My family’s visit to the Hungarian-American Cultural Center illustrated why reviewers are supposed to go undercover. Volunteer waitress and HACC board member Rose Antal discovered ahead of time that I was coming, and then spotted me. We generally received the royal treatment all around; chef Rose Tuske was brought from the kitchen to meet us.
Rose Antal wouldn’t have discovered me, however, if she hadn’t been in the habit of welcoming newcomers and asking them where they’re from. When we went back a few weeks later, our next waitress was just as friendly.
You don’t have to be Hungarian to feel at home here. The HACC was founded by immigrants who came to this country after the failed Hungarian Revolution of 1956. (The display cases outside the restaurant proper include a poem to those freedom fighters.)
They grew up in Delray when you didn’t have to speak English to get along. In fact, Rose Tuske was the cook at a Delray landmark, Al’s Bar, near the old Fleetwood plant.
The welcome starts with a sign over the bar: Isten hozott, which means "God brought you," and is a traditional Hungarian greeting.
Actually, the welcome begins before that, when you walk in and smell the food cooking. It was a surprise to me to realize that usually you don’t smell cooking food in a restaurant.
It feels homey. I asked a table of contented-looking oldsters if they came here often.
"On Wednesdays, Fridays and Sundays," was their reply. Well, the HACC is only open on Wednesdays, Fridays and Sundays. Given the type of food served, I hope these folks are eating only lettuce the rest of the week.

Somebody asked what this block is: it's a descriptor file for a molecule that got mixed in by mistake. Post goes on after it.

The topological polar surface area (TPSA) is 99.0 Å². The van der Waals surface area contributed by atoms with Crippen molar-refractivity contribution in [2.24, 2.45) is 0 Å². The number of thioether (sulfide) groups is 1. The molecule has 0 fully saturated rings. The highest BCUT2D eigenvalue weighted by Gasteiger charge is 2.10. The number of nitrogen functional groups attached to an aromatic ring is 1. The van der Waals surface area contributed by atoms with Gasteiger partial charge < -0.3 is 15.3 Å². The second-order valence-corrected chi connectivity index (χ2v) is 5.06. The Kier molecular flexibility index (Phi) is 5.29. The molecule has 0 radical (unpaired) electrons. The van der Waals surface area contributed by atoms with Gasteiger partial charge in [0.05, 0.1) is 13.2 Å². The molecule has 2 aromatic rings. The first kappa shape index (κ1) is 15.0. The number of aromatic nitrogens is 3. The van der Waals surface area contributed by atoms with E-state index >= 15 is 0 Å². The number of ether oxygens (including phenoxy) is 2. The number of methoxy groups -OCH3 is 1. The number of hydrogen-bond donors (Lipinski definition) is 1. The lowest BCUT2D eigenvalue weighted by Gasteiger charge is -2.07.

The HACC’s fare is like what many of us think of as the best home cooking: Rich, generous, with a health-take-the-hindmost kind of feel.
Chicken paprikas, for example, ladles on the sour cream and lots of little dumplings. You get four pieces of chicken for less than $7, and the pale orange sauce is rich and creamy. Meat loaf comes with bacon on top and has a mellow, hammy flavor, with mashed potatoes and red cabbage on the side. A friend who ate leftovers with us one night said she’d been trying to reproduce that flavor for years.
A casserole called rakott kapusta includes ground pork, curly cabbage, rice and sour cream, and exemplifies the best of the casserole-maker’s art: A rich blend that brings out each flavor, especially pungent cabbage, separately.
Wednesday is gulyas (goulash) night. This is not what those moms from the more white-bread ethnicities used to call goulash, which meant just about anything; it’s a rich, red broth with celery, carrots, potatoes, big chunks of beef and, of course, paprika. One night ours tasted of caraway; another night, not.
Lentil soup is not the Jane Brody version; it’s rich, red-orange and filled with rounds of sausage. We did not sample kocsonya, jellied pigs’ feet, which our waitress called "an acquired taste."
Desserts abound, including strudel, chocolate torte, carrot cake, racsos teszta (a pastry with ground walnuts and apricots) and palacsinta. The latter is a crepe with a filling of prune, apricot, cheese or a mixture.
HACC has a full bar. I tried a Hungarian apricot white wine, which was dry and a little turpentiney, but I got used to it quickly. Hours are Wednesday and Friday 5-9 p.m.; Sunday noon-7 p.m. Come early, or your favorite may be erased from the whiteboard. No credit cards.
Jane Slaughter dines for Metro Times. Send comments to firstname.lastname@example.org.
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